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Fountain of Sorrow

In 11 more years, I’ll be older than my father ever was. As of one year ago, I’ve lived longer without my father than I lived with him. He killed himself almost 20 years ago, when I was 18 and he was 47. My sister is two years older than I am, so she had a father for 20 years. She has until she’s 40 to say she’s been mostly fatherless. By some wallowing calculus I can say my father died two years before hers did.

I barely remember my father, so I count backward and forward to pay my respects. I add up the years that have passed since he died, and try to recognize him in the people I see every day—would he be thinner than the man behind me in line at Starbucks? Would he check his phone while he was riding in the elevator beside me, or would he look me in the eye? I try to subtract my own age until I’m back in the time when my father was alive, but I forget how either of our lives looked back then. What did we do in elevators before we all had phones to check? It’s easier for me to subtract a little more, to imagine my father’s life before I was even born.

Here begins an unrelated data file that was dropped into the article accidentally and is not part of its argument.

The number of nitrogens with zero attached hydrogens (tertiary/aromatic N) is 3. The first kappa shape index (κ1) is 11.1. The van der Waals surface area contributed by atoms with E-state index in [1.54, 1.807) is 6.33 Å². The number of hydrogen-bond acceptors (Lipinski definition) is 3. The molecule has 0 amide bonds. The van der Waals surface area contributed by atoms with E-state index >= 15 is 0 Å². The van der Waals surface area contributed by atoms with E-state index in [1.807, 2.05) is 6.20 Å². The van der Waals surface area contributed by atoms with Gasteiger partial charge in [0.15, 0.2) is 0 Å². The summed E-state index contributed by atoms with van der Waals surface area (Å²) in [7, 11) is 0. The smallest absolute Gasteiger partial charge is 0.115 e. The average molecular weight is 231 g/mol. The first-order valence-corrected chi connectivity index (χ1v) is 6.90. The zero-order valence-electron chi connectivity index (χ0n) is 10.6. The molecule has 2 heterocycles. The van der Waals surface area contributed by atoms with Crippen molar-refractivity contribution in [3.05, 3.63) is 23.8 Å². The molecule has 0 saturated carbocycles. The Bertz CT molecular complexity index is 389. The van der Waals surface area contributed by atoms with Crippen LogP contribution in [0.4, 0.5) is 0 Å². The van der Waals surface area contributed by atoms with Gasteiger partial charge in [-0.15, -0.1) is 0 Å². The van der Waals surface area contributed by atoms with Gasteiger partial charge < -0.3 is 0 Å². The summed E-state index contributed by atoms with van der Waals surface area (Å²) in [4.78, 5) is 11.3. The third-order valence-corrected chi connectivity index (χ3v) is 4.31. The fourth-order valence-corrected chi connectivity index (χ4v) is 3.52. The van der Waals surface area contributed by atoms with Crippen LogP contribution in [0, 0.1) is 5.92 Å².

In ’65, my father was seventeen. In ’69, he was twenty-one. If you ever listen to the classic rock station, or watch infomercials for ‘70s music compilations, those lines might sound a little familiar. Because that’s how old Jackson Browne was, too; it’s the way he sings it in “Running On Empty.” I never listened to Jackson Browne when my father was alive. I found him a few years ago, when I worked in an office that piped the local classic rock station through the central speakers. After I heard “Running On Empty” a couple dozen times, I realized that Jackson Browne and my father were the same age—and when I looked up the lyrics, I learned that “Running On Empty” came out in 1977, the year I was born. The numbers add up: Jackson Browne will always be as old as my father, if my father were still alive.

I can make a lot out of a little overlap. I don’t remember my father ever listening to Jacks...